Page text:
Chorney said the office is open “for a very small number of clients who meet this criteria laid out in the guidelines, who, for whatever reason don’t or can’t benefit from the tele-psychology.”
That sounds pretty straightforward, and so does the directive to see clients who are in acute crisis or worsening and seemingly headed to crisis. But there are complications too. One challenge, Chorney said, is “we can see you the in person and then deem it non-acute and go back to tele-health. I don’t know if people are expecting to go back” to online sessions in that circumstance.
He also said he’s had a few people express surprise they can’t book an in-person session.
Some clients, “insist on being seen in person,” Chorney said. “Within the guidelines, insisting is not enough to deem it necessary. Unfortunately, we’ve had some people become upset we’re not willing to see them in person. But we have to follow the guidelines. Some people are amazingly understanding and some find it a bit strange. ‘How come I can go to the bar but I can’t see you in your office?'”
Registered psychologist Judie MacDougall had no interest in using video-conferencing for therapy prior to the pandemic. In the days leading up to the province-wide shutdown, she would check the public health guidance at the end of each day, but she hadn’t done a lot to prepare for a move online and said she was “absolutely” hesitant about the whole idea.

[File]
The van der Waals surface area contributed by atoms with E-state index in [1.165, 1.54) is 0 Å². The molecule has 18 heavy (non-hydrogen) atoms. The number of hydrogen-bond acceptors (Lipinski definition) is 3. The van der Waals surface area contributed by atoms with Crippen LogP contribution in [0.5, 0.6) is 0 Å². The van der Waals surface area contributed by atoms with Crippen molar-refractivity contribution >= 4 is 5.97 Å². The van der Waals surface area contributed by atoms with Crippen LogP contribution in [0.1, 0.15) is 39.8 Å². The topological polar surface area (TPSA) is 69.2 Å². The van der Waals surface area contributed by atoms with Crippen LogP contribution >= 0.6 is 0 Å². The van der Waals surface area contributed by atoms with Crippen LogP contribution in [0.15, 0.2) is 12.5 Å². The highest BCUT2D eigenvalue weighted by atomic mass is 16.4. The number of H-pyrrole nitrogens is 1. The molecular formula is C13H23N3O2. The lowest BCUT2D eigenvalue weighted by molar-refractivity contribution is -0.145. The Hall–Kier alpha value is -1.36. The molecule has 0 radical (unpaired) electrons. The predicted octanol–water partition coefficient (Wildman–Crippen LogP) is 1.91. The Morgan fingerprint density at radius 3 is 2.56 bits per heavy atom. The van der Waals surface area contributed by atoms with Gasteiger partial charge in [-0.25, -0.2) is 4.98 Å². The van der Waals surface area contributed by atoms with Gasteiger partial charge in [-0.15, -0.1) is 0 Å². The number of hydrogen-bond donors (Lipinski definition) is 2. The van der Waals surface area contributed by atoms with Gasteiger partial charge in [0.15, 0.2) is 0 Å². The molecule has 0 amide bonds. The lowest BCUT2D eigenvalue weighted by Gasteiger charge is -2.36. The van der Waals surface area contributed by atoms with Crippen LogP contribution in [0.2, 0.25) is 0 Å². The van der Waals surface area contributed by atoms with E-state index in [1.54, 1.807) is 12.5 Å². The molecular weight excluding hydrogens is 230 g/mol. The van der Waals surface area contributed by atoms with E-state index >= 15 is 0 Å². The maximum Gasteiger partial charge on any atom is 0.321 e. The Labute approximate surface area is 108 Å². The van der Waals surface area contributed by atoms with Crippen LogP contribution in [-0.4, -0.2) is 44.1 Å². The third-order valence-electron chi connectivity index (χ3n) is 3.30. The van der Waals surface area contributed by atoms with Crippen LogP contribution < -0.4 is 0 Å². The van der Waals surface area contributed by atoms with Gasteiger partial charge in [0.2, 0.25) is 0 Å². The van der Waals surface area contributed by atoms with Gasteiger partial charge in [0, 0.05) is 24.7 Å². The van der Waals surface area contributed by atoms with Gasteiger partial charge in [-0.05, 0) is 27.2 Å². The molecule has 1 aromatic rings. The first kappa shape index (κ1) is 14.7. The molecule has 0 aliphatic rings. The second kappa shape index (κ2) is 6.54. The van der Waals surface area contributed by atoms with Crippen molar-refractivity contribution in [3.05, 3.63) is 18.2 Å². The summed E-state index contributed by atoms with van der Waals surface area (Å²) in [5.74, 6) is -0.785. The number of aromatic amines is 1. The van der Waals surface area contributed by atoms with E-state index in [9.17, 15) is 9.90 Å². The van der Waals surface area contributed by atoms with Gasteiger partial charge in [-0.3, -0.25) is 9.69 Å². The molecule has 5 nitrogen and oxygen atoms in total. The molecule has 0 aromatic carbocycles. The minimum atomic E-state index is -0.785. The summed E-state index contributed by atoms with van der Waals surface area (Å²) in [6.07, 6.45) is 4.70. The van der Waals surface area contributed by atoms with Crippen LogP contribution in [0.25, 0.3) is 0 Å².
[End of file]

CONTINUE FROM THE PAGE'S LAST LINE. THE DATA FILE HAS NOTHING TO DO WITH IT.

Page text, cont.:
“I don’t know why, but it didn’t occur to me they would stop us [seeing patients in person] because in my space we could do physical distancing and there’s no touching,” she said in an interview. MacDougall described herself as “not very tech savvy” and “a bit of a dinosaur.” She also said she was “pretty stressed out about the whole thing.” And her early sessions did nothing to help her embrace the technology, saying “it was really awkward at the outset.”
But she warmed to it quickly, saying she quickly found online sessions “were effective — video in particular.”
She still prefers the notion of seeing people in person, but said the experience of being online with clients has made her more open to seeing people remotely. She said, “I have had some people, especially people that travel to the city for sessions, or people with various health-related issues or physical differences, ask if they can continue to meet by video and if I am open to that, and of course I said yes. Previously, I would have been less inclined to agree to that.”